The Rev. Shannon Sabsook asked Roger Bell Elementary School students an important question.
"Why Black History Month? Why is it so important?" he said during the school’s Black History Month program.
Then he answered his own question.
"We should take our history, learn it and have it propel us into the future," he said.
Principal Paul Gainey had the same message.
"We should recognize the contributions of African-Americans and use it to be better Americans and to be better people," he said. "It takes everybody to make our country great and our school great."
Students celebrated Black History Month with singing, dancing, drumming and a skit about Rosa Parks, who set the stage for civil rights when she refused to give up her seat on a bus to a white passenger.
Also part of the event were four people playing the role of the First Family, with messages to respect parents and teachers, to study and stay in school, and to eat healthy and exercise.
Fourth-grader Justice Felton kept the beat with a solo drum performance, and the Roger Bell dancers broke up into groups and performed for the students and a large group of parents who attended.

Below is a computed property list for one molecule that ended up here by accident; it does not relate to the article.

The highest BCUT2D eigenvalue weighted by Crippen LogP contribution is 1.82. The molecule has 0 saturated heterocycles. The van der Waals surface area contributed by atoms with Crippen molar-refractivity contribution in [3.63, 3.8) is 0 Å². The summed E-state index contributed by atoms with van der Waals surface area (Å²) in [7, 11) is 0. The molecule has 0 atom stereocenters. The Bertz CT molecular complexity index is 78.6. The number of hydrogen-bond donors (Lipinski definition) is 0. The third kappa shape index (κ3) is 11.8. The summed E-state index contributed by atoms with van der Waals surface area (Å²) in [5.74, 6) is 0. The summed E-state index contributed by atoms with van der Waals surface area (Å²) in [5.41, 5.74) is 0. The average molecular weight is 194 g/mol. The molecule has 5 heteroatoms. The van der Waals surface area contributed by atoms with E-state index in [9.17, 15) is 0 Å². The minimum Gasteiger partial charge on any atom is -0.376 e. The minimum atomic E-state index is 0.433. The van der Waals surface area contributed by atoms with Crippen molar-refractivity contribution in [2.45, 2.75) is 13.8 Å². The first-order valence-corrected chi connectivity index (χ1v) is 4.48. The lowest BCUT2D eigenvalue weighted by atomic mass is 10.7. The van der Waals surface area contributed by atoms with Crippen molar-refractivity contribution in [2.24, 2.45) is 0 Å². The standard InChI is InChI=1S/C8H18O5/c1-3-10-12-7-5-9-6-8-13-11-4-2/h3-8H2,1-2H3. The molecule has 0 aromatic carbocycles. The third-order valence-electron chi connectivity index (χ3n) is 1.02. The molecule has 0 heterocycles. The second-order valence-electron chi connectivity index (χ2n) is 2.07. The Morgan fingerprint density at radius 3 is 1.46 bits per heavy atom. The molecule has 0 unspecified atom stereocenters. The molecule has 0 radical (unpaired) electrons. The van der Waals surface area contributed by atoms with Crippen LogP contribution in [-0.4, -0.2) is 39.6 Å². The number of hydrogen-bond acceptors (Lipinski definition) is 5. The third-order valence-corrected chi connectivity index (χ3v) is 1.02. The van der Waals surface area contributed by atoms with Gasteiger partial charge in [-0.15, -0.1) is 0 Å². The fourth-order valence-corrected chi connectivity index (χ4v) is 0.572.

Students took turns giving biographies of African-Americans who had made significant contributions to the history of the country.
"A lot of our history was untold," Sabsook told the students during his speech. "Blacks played a large role in building the country but it was hidden behind something called prejudice."
He asked the students how many of them had dreams and talked about the dreams of civil rights pioneer Martin Luther King Jr. who hoped people would be judged by the content of their character and not the color of their skin.
"Regardless of the exterior, what’s on the outside, it’s all about what’s on the inside," Sabsook said. "Each of us has the responsibility to live out the great words of Dr. Martin Luther King. The question is when can we turn that dream into reality.
"I believe Dr. King’s dream is coming true. Now, it’s up to you to continue to make his dream come true."